After an enforced gap in my paddling and hillwalking of four months due to work, a calm and sunny day seemed too good to miss.
I set out from the little harbour of Sandend, which is situated where a deep channel cuts through the rock. Just out of shot to the right, a sweeping sandy bay is a popular spot with surfers - not today though in the calm conditions
Heading east across the bay, I meandered out to the West Head, rockhopping along the rugged cliffs. The West Head has a couple of channels cutting right thorough it. In the more usual conditions of swell on this coast they make intimidating paddling with surf and amplified swell surging through. This is the wider of the two, and today was easy.
This is the narrower channel. I've only ever managed to paddle through this once; even with today's low swell it looked difficult, the powerful surges creating a rise and fall of about two metres. I backed off again!
Going around the point, soupy conditions showed that an occasional swell was still running.
Spring on the east coast brings seabirds in their tens of thousands. Although quite early in the season, Kittiwakes, Gulls and fulmars are on nests. uillemots, Razorbills and the gorgeous Black Guillemots are in rafts off the cliffs along with Eider and Long-Tailed Ducks. Farther offshore Gannets pass in dazzling white lines from their breeding cliffs near Troup Head. A Kestrel was calling constantly at the gulls passing it's cliff nest site; it's going to be a stressful season for this bird! And, a very special sighting. Heading purposefully east toward Troup Head was a Sea Eagle. I had to double and treble check; I've never seen one on the east coast, perhaps this is one of the birds released in Fife. Fantastic to see, hopefully this will be the start of a repopulation of these great birds.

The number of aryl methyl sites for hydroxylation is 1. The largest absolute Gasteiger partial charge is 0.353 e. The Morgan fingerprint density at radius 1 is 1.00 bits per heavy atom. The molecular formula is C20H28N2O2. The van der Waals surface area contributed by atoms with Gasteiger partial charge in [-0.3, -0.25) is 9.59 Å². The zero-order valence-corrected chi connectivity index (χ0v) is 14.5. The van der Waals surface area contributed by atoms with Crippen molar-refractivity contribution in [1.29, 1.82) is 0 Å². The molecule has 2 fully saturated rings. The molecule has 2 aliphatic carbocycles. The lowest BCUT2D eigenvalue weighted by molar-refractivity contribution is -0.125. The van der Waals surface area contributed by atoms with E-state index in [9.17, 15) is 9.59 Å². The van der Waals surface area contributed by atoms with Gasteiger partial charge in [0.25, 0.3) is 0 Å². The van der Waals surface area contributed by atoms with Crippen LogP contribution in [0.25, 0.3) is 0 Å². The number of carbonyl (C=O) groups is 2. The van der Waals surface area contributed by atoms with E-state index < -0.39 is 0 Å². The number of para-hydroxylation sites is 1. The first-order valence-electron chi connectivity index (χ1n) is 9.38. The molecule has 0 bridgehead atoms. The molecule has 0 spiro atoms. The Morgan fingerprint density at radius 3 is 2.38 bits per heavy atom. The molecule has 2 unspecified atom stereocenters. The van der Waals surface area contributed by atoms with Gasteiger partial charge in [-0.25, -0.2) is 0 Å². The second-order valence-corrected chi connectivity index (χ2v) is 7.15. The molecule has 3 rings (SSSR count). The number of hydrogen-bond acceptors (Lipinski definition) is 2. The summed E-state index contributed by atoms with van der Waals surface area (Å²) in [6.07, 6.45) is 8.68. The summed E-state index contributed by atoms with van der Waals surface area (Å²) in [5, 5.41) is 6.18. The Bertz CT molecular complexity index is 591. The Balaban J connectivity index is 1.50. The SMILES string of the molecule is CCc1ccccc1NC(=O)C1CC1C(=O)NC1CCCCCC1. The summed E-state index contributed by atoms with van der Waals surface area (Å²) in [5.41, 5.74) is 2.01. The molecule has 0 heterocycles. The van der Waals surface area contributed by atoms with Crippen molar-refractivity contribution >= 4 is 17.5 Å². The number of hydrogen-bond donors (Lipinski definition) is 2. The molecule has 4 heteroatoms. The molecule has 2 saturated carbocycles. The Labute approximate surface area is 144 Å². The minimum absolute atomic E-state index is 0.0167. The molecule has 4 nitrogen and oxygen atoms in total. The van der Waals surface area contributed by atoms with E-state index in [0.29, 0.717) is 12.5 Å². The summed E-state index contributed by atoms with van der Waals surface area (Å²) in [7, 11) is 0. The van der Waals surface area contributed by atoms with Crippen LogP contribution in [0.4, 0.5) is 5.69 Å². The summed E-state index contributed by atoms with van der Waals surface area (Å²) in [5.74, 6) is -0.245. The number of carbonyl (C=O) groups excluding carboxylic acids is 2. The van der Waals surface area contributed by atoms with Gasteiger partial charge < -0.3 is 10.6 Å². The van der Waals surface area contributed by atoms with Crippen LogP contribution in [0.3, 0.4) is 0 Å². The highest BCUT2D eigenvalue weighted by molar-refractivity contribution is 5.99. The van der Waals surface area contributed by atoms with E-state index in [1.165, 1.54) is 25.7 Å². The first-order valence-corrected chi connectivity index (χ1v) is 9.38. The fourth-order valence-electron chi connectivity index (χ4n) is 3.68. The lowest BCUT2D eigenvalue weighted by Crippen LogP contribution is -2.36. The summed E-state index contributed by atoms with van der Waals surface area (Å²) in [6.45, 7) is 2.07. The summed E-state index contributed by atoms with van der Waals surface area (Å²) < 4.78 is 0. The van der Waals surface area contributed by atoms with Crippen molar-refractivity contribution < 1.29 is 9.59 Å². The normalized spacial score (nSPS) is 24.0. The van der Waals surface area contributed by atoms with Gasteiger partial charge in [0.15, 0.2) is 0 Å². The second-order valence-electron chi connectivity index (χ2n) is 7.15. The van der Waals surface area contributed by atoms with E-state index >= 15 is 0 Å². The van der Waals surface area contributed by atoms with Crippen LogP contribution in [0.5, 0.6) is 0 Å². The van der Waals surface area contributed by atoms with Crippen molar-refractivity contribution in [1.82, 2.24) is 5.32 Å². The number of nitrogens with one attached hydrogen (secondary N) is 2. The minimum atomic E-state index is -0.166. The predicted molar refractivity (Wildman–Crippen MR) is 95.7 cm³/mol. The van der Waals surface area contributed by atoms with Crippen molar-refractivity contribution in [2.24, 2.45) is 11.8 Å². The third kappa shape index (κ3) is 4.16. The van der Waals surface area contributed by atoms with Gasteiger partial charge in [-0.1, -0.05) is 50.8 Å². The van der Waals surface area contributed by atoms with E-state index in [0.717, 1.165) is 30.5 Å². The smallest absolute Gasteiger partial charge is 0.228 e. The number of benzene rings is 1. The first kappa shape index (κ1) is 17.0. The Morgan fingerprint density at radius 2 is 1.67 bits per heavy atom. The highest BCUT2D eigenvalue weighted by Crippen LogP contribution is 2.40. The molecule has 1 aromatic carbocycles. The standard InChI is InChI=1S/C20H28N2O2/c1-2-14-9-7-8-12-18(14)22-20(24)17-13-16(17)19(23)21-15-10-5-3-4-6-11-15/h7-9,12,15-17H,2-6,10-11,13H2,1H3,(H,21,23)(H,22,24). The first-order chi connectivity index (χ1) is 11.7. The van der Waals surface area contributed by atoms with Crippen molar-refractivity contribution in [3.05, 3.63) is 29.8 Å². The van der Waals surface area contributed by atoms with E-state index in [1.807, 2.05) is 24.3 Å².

I stopped for a lunch break in the pleasant harbour of Portsoy. Peaceful today, the village hosts a Traditional Boat Festival each summer which brings throngs of folk from all over the country and beyond.
Theharbour wall at Portsoy is unusual in that it's built from stones placed vertically. I don't know of any other harbours in the northeast of Scotland built this way. The depth is indicated by numbers inscribed on stones - interestingly the numbers change to Roman numerals half way up - perhaps the mason couldn't fit the Roman equivalents for 7, 8 and 9 on the faces of the stones!
A slow paddle took me back to Sandend where the sun was hot and strong. It's good to be back!